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Books on Libya

Update No: 058 - (03/09/08)

A Very Special September
In spite of the embarrassment that has inevitably fallen upon the Libyan leadership over the arrest of Hanibal Qadhafi in Switzerland and the even more embarrassing official response in Tripoli, marked by a diplomatic incident with Switzerland, The Libyan leader has much to celebrate in September – an important month as it marks the anniversary of his ‘Fatah’ revolution (September 1st, 1969). 

The Main Event
Having settled the final details of a compensation agreement for the relatives of the Lockerbie crash victims, Condoleezza Rice had no more excuses to delay a visit to Libya, which is perhaps the one partial foreign policy success, for both terms, that the Bush administration can claim, seeing as the various ‘multicolor revolutions’ in the Black Sea region are starting to show their significant weaknesses…

There can be no doubt that Rice’s visit will be historic. The very fact that she will be the first US secretary of state to travel to Libya in over 25 years is memorable enough – it may also be somewhat inconvenient for US and Libyan diplomats alike, as Muslims will be fasting on the occasion of Ramadan. The last US secretary of state to visit Libya was John Dulles in 1953, when Libya was but a five year old monarchy ruled by king Idriss. Several news agencies report that the visit would take place around the end of the first week of September. Should the visit actually take place, it would serve as the culmination=2 0of the entire diplomatic process that began in December 2003, when Libya announced that it would renounce its weapons of mass destruction program. 

The major steps in the process include the removal of Libya from the US state department’s list of states sponsoring terrorism in 2006 and the nomination of ambassadors, though the respective embassies in Washington and Tripoli are not yet fully operational. A visit was expected after the release of the Bulgarian medics in 2007, but the Lockerbie compensation issue had not been resolved yet. Last August 14th., after many tribulations, the deputy secretary of state for the Middle East, David Welch, visited Tripoli and signed the final accord to compensate the Lockerbie victims, ending the saga and removing any potential ‘political’ obstacle to Rice’s visit. The deal effectively terminates any further Libyan liability in the Lockerbie case and opens the road to closer ties and much greater US involvement in Libya – to what extent and whether this will include some semblance of the proposed African defense command center (AFRICOM), remains to be seen.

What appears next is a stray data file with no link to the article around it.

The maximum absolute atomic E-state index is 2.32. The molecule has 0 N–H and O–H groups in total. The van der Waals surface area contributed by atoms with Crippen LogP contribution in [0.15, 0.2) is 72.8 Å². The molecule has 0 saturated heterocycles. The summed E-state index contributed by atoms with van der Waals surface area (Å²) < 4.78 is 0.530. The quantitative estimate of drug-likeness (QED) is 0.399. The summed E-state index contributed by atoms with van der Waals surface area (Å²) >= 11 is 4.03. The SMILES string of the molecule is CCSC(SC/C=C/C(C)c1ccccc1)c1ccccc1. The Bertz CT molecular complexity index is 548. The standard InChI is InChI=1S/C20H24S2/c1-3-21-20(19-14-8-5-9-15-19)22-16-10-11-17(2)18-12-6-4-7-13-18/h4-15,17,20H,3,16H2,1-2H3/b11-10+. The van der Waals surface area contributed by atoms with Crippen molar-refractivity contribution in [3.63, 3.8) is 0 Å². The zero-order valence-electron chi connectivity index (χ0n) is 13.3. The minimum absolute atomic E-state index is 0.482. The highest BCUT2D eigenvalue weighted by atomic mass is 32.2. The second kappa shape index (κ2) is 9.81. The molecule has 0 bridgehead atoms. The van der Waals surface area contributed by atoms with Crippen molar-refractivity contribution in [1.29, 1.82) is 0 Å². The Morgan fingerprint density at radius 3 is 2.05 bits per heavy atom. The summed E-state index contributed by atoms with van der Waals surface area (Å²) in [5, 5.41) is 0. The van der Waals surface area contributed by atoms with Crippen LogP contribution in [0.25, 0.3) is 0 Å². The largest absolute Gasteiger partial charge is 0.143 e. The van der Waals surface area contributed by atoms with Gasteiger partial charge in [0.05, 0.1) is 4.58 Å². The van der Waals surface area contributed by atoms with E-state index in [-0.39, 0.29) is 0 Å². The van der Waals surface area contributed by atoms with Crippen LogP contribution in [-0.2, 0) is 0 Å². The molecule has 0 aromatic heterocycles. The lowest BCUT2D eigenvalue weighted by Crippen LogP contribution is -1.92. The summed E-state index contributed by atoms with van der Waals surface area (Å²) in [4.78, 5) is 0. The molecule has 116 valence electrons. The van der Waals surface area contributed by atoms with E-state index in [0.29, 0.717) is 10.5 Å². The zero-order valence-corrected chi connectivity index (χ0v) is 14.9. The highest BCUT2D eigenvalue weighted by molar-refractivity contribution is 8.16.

Congress unanimously adopted the Libyan Claims Resolution20Act, sponsored by Sen. Frank Lautenberg, (D) of New Jersey ending the dispute with Libya, through the establishment of a fund to pay the survivors of the Lockerbie victims. That said, while the legal dispute may be coming to an agreeable conclusion in the United States, the Lockerbie controversy has not ended and may still hit at future problems in Libya’s relationship to the United States. Seif al-Islam criticized the victims’ families for their interest in ‘money’, while insisting that Libya has been unjustly and incorrectly blamed for Lockerbie, advising the families to “work with Tripoli to find the real criminal behind that attack". Seif al-Islam noted that Abdelbaset Ali Mohmet al-Megrahi, the former Libyan intelligence officer convicted of the bombing, was not responsible. In fact, the case against Libyan involvement in Lockerbie is still mired in controversy, and a former Lockerbie police sergeant has raised his own suspicions. 

In June 2007, the Scottish Criminal Cases Review Commission (SCCRC), which investigated the Lockerbie case, hinted that one of the two Libyan agents tried by a Scottish cour t convening in the Netherlands “could have suffered a miscarriage of justice and recommended that he should be granted a second appeal.” In fact, al-Megrahi’s appeal is expected to be heard in early 2009 according to the BBC. Moreover, some of the relatives of Lockerbie victims themselves believe they have yet to hear the truth about Lockerbie. One man who lost a son in the fateful Pan Am 103 told the BBC: “the truth has not come out. I think the investigation found what it was told to find.” While it is highly doubtful that Libya would ever return to its ‘old ways’ – the world context is very different now – should further questions arise about the validity of the Pan Am 103 trial it would generate complications in Libya’s relations with the United States. Seif ul-Islam Qadhafi, who has clearly denied Libya’s involvement, meanwhile, has long been designated as the potential successor to Colonel Qadhafi.